Everyone has their own tastes and ideas regarding what a kitchen should look like but there are some basics. The kitchen can be the "make or break" deal when it comes to buying a home so as the seller you want to make it as appealing as you possibly can. Some upgrades can make a difference in whether or not the house sells but you might not get your money back in the purchase price so be careful in that regard. Here are a few things you can do to prep your kitchen
Preparing You Kitchen to Sell
1. DO clean, clean, clean. If you read my blogs and watch my YouTube videos, you might start noticing a pattern - one of the top things to prep your home is to clean! The kitchen is an area where this is highly important. Be sure to clean out the drawers, pantry, cabinets, and the nooks and crannies of the floor and counters.
2. What stinks?!? DO get rid of odors. Back to the odor thing. Lemons? Good! Fish? Not so good. Place lemon rinds down the garbage disposal, grind them up a bit, and leave some in there. It will help with odors. Run the dishwasher with a package of lemon Kool-aid (must be lemon) or another generic brand to make the dishwasher shiny on the inside and smelling clean.
3. DO organize your pantry and cupboards.
Yes, I know most of us don't have a pantry like the one to the left, but it is a great example of how things should be straightened and organized. Yes, buyers will look. They want to see if their own things will work and fit into your kitchen. To help make things appear bigger and better, be sure to leave some space on each shelf.
4. DO clear off your countertops. Of course you needed that juicer and the blender and the electric skillet and the four-piece of bread toaster and... you get the idea but don't leave them all out on the counters. Buyers want to see bright, spacious, and clean. Especially if you have counters that are in great shape, show them off! Remember, don't just toss things into a closet. Buyers look, well,...at everything.
5. DO put out some seasonal flowers and a bowl or vase with lemons. Who doesn't like cheerful flowers (I love white daisies!) and bright lemons? Okay, maybe SOME people don't but for the rest of us, lemons and flowers give a sense of a clean, friendly and inviting place.
Just a few months ago, US News & World Report published that Denver, Colorado is the "best place to live" in the USA. The real estate market was already rocking and rolling in the area when the report came out and home prices were still on the climb. For the most part, the market in Colorado was, and still is, a "seller's market." Some homes had 15+ offers the day they were put on the market! Even in a market like this, however, there are a few things sellers do NOT want to do to lower their chances of getting a good price for their home, if getting it sold at all.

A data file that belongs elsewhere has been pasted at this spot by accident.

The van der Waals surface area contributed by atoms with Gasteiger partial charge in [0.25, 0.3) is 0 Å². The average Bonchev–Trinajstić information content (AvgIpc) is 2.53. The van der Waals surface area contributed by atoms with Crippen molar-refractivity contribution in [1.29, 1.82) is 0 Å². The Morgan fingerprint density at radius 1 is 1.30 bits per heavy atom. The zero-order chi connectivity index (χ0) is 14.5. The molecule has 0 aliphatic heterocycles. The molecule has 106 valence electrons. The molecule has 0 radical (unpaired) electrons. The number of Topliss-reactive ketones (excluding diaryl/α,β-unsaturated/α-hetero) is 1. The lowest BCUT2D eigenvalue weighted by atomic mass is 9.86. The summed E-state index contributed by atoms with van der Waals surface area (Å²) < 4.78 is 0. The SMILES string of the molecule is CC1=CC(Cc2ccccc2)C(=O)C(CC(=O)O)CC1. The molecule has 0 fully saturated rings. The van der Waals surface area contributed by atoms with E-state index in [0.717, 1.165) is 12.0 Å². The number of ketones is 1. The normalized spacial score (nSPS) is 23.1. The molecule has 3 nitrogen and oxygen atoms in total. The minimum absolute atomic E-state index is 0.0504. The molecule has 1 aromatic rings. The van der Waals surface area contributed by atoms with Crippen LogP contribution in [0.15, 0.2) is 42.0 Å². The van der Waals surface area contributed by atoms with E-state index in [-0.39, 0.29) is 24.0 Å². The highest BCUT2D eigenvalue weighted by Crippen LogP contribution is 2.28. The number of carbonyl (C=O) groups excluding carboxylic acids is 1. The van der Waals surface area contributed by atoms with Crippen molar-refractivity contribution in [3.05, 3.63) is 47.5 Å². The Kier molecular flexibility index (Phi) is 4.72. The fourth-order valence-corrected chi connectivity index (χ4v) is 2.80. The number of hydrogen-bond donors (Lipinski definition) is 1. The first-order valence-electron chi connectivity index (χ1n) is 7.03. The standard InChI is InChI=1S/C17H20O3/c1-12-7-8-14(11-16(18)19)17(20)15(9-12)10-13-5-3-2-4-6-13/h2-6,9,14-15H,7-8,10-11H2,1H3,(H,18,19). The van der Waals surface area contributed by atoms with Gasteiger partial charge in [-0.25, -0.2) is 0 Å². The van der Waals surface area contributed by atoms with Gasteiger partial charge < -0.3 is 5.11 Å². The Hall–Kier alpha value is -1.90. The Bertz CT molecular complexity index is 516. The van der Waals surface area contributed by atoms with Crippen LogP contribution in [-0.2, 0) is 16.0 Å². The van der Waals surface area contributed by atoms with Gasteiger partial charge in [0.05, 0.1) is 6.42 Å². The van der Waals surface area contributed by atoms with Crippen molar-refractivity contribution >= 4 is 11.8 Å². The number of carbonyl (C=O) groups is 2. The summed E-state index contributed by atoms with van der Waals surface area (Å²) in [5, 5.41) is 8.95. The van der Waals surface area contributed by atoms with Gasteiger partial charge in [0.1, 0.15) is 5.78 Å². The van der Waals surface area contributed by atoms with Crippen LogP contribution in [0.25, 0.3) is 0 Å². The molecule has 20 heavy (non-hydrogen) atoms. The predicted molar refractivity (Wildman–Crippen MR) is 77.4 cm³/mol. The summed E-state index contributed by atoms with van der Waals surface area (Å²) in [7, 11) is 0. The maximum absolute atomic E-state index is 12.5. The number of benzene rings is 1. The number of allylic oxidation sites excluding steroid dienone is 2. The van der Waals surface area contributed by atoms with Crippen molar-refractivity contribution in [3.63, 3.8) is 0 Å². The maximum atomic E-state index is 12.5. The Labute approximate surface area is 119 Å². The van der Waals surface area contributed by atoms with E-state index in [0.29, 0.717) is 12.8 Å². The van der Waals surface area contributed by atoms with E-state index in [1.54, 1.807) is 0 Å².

Things to NOT do when selling your home
1. DON'T price it too high.
Yes, we all want to get the most we can from our home. Some real estate agents will say to make the asking price higher than you actually want because it is "known" that buyer's will want to play the back-and-forth game to get the price down. Pricing high however, assumes that buyers will make an offer that can be negotiated. How do you know if your asking price is too high? If there are no offers, or only low-ball offers in the first 30 days of your listing, it is likely priced too high.
2. DON'T limit (within reason) showing times
Notice that I said, "within reason." If you have children and someone wants to view your home at 10:00pm on a school night, then yes, you have the right to ask to reschedule. One of the best ways to avoid this sort of thing from happening in the first place is to give advanced notice regarding when you will and will not accept showings. If you have children, pets, a sloppy spouse, etc you can always ask for at least 2 hours notice prior to showings to do a clean up. If you have family coming into town and there are 2-3 days that you do not want any showings, be sure to have "no showings on _____." Be careful, however. If you limit the times and days too much, you will miss out on some potential buyers. Basically, when your home is on the market, you will likely clean it more thoroughly and more times in a week then you have in 6 months. Before going to work, school or even just spending time at the house, be sure to have it ready to go at a moment's notice. Pretend your Type A mother-in-law is going to stop by at any moment...but you have no idea what day. How's that for a fear factor?
3. DON'T leave your home cluttered
Getting rid of clutter is probably one of the cheapest and most worthwhile thing you can do when preparing your home to put on the market. Do NOT just toss things in a closet or drawer. Buyers look and it may not be that they are snooping but they really do want to see how big that closet is. Clutter can also make buyers wonder if you have not taken good care of a home. You want your home to appear as open and spacious as you can as well and getting rid of clutter will open things up. You are probably moving here soon anyway if the house sells, so why not start straightening, tossing, organizing, and packing up some things now?